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  1. Russell M Viner, reader in adolescent health1,
  2. Edna Roche, senior lecturer in paediatrics2,
  3. Sabine A Maguire, senior lecturer in child health3,
  4. Dasha E Nicholls, consultant child and adolescent psychiatrist4
  1. 1UCL Institute of Child Health, London WC1N 3EH
  2. 2Trinity College Dublin, Dublin, Ireland
  3. 3Cardiff University School of Medicine, Cardiff
  4. 4Great Ormond Street Hospital, London
  1. Correspondence to: R M Viner rviner{at}ich.ucl.ac.uk
  • Accepted 15 May 2010

Childhood obesity is an increasing problem, but when does it constitute grounds for a charge of neglect? Russell Viner and colleagues review the evidence and propose a framework for practice

The suggestion that childhood obesity may raise child protection concerns has generated increasing media and professional interest.1 2 3 The British Medical Association annual meeting in 2007 rejected a motion suggesting that childhood obesity in under 12s should result in legal protection for the child and parents being charged with neglect.4 However, a BBC survey of 50 consultant paediatricians that month reported that obesity had been a factor in at least 20 child protection cases in the previous year.3 In October 2008, the UK Local Government Association warned that increasing child protection actions related to childhood obesity would be a future cost pressure for local councils.5 Similar concerns are evident internationally,6 7 with case reports of US courts acting to remove obese children from their parents.8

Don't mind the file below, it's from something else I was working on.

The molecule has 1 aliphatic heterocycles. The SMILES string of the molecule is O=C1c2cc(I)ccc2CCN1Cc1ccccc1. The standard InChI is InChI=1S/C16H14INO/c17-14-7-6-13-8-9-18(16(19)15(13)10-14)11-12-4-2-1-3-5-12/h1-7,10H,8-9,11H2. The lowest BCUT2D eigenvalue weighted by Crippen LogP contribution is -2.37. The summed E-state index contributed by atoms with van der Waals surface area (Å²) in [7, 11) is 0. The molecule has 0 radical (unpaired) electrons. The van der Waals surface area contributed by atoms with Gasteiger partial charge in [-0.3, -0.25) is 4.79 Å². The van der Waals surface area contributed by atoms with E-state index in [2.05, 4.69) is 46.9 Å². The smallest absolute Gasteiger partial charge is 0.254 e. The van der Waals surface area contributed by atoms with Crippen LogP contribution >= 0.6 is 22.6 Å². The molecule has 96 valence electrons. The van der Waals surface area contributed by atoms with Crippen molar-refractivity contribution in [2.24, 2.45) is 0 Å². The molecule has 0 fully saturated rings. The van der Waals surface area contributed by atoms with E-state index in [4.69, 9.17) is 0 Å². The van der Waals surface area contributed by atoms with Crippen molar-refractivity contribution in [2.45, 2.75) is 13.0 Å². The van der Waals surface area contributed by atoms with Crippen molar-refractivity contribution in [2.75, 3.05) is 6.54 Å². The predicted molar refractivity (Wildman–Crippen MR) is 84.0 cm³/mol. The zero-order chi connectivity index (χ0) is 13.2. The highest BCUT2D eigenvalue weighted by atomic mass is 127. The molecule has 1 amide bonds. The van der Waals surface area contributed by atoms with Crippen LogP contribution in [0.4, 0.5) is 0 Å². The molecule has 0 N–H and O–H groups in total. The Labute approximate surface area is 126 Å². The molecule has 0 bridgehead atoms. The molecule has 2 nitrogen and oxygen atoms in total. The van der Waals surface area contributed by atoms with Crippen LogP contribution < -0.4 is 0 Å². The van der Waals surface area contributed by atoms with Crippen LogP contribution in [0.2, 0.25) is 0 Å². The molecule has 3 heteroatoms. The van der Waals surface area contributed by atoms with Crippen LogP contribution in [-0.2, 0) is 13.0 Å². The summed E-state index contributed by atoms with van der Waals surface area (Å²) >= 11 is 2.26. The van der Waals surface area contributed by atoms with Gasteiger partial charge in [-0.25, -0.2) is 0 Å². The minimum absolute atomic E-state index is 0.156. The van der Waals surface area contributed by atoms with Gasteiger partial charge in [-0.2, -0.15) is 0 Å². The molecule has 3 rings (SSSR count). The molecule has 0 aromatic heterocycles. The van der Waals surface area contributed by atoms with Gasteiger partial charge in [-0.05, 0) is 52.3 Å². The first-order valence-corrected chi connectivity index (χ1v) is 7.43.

Most recently, UK researchers reported that four out of the five obese children in their study identified with an extremely rare genetic deletion associated with overeating had also been on child protection registers.9 This was widely reported as evidence that families of obese children were being unfairly accused of abuse.10 11 Despite the high degree of contention, there are few published data and no published guidelines for professionals.

Why is there a problem?

The rising epidemic of childhood obesity is caused by a long term positive energy balance in modern children. This is related to a host of lifestyle factors affecting both energy intake (type and energy density of food, access to healthy foods, speed of consumption, family eating, meal behaviours, etc) and energy expenditure (activity, sedentary behaviours, safety concerns, and access).12 It is therefore not surprising that parents and …

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